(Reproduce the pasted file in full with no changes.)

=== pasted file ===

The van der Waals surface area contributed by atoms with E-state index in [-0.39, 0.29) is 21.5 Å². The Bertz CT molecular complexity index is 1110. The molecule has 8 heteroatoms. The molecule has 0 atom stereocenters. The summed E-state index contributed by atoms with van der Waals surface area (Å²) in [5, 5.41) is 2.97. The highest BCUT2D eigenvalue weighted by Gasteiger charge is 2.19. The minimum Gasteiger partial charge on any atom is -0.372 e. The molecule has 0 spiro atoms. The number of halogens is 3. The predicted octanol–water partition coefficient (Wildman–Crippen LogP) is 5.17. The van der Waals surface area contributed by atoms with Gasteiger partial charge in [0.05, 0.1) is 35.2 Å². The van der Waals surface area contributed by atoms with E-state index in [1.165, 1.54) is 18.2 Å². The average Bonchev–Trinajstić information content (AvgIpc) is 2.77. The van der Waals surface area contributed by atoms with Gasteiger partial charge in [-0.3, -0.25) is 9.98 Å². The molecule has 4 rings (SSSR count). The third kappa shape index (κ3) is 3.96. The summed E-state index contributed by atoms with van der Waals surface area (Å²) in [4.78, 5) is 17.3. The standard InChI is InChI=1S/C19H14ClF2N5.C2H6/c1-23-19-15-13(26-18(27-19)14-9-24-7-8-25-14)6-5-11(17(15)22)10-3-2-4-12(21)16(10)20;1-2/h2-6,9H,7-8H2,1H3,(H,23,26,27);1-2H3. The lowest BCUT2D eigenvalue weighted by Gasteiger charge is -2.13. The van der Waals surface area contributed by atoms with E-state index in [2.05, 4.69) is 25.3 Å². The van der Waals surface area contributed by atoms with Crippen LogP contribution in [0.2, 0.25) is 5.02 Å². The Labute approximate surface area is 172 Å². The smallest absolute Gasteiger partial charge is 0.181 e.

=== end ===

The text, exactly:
The van der Waals surface area contributed by atoms with E-state index in [-0.39, 0.29) is 21.5 Å². The Bertz CT molecular complexity index is 1110. The molecule has 8 heteroatoms. The molecule has 0 atom stereocenters. The summed E-state index contributed by atoms with van der Waals surface area (Å²) in [5, 5.41) is 2.97. The highest BCUT2D eigenvalue weighted by Gasteiger charge is 2.19. The minimum Gasteiger partial charge on any atom is -0.372 e. The molecule has 0 spiro atoms. The number of halogens is 3. The predicted octanol–water partition coefficient (Wildman–Crippen LogP) is 5.17. The van der Waals surface area contributed by atoms with Gasteiger partial charge in [0.05, 0.1) is 35.2 Å². The van der Waals surface area contributed by atoms with E-state index in [1.165, 1.54) is 18.2 Å². The average Bonchev–Trinajstić information content (AvgIpc) is 2.77. The van der Waals surface area contributed by atoms with Gasteiger partial charge in [-0.3, -0.25) is 9.98 Å². The molecule has 4 rings (SSSR count). The third kappa shape index (κ3) is 3.96. The summed E-state index contributed by atoms with van der Waals surface area (Å²) in [4.78, 5) is 17.3. The standard InChI is InChI=1S/C19H14ClF2N5.C2H6/c1-23-19-15-13(26-18(27-19)14-9-24-7-8-25-14)6-5-11(17(15)22)10-3-2-4-12(21)16(10)20;1-2/h2-6,9H,7-8H2,1H3,(H,23,26,27);1-2H3. The lowest BCUT2D eigenvalue weighted by Gasteiger charge is -2.13. The van der Waals surface area contributed by atoms with E-state index in [2.05, 4.69) is 25.3 Å². The van der Waals surface area contributed by atoms with Crippen LogP contribution in [0.2, 0.25) is 5.02 Å². The Labute approximate surface area is 172 Å². The smallest absolute Gasteiger partial charge is 0.181 e.